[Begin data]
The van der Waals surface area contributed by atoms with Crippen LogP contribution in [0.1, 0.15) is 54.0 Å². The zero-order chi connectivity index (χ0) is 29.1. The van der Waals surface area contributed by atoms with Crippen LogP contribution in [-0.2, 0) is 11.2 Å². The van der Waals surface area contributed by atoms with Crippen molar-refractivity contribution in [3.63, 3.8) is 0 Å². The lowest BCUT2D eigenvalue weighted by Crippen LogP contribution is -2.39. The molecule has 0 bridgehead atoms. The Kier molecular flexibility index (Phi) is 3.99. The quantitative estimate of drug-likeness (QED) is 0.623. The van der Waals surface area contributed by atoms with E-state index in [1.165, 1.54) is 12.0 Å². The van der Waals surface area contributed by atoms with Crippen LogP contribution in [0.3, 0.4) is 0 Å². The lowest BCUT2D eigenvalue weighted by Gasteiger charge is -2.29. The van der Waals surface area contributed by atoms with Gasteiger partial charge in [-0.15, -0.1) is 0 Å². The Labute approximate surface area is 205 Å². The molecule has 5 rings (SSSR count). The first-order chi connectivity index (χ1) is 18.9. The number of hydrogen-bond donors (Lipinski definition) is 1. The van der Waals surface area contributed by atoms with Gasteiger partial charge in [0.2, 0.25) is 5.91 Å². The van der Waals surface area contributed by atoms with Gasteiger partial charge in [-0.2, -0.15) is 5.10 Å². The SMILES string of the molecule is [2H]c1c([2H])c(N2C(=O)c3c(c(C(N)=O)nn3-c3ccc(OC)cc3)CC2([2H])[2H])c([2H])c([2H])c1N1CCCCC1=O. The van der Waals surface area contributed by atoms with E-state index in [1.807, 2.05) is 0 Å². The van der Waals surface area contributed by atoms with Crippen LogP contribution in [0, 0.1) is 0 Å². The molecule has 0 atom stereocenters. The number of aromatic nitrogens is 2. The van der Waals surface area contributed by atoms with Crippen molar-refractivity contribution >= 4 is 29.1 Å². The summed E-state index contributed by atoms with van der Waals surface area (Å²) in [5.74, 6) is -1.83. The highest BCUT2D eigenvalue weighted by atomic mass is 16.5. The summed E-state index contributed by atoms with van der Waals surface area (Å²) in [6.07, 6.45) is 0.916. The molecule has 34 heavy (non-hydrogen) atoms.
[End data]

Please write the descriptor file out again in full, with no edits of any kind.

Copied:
The van der Waals surface area contributed by atoms with Crippen LogP contribution in [0.1, 0.15) is 54.0 Å². The zero-order chi connectivity index (χ0) is 29.1. The van der Waals surface area contributed by atoms with Crippen LogP contribution in [-0.2, 0) is 11.2 Å². The van der Waals surface area contributed by atoms with Crippen molar-refractivity contribution in [3.63, 3.8) is 0 Å². The lowest BCUT2D eigenvalue weighted by Crippen LogP contribution is -2.39. The molecule has 0 bridgehead atoms. The Kier molecular flexibility index (Phi) is 3.99. The quantitative estimate of drug-likeness (QED) is 0.623. The van der Waals surface area contributed by atoms with E-state index in [1.165, 1.54) is 12.0 Å². The van der Waals surface area contributed by atoms with Crippen LogP contribution in [0.3, 0.4) is 0 Å². The lowest BCUT2D eigenvalue weighted by Gasteiger charge is -2.29. The van der Waals surface area contributed by atoms with Gasteiger partial charge in [-0.15, -0.1) is 0 Å². The Labute approximate surface area is 205 Å². The molecule has 5 rings (SSSR count). The first-order chi connectivity index (χ1) is 18.9. The number of hydrogen-bond donors (Lipinski definition) is 1. The van der Waals surface area contributed by atoms with Gasteiger partial charge in [0.2, 0.25) is 5.91 Å². The van der Waals surface area contributed by atoms with Gasteiger partial charge in [-0.2, -0.15) is 5.10 Å². The SMILES string of the molecule is [2H]c1c([2H])c(N2C(=O)c3c(c(C(N)=O)nn3-c3ccc(OC)cc3)CC2([2H])[2H])c([2H])c([2H])c1N1CCCCC1=O. The van der Waals surface area contributed by atoms with E-state index in [1.807, 2.05) is 0 Å². The van der Waals surface area contributed by atoms with Crippen LogP contribution in [0, 0.1) is 0 Å². The molecule has 0 atom stereocenters. The number of aromatic nitrogens is 2. The van der Waals surface area contributed by atoms with Crippen molar-refractivity contribution >= 4 is 29.1 Å². The summed E-state index contributed by atoms with van der Waals surface area (Å²) in [5.74, 6) is -1.83. The highest BCUT2D eigenvalue weighted by atomic mass is 16.5. The summed E-state index contributed by atoms with van der Waals surface area (Å²) in [6.07, 6.45) is 0.916. The molecule has 34 heavy (non-hydrogen) atoms.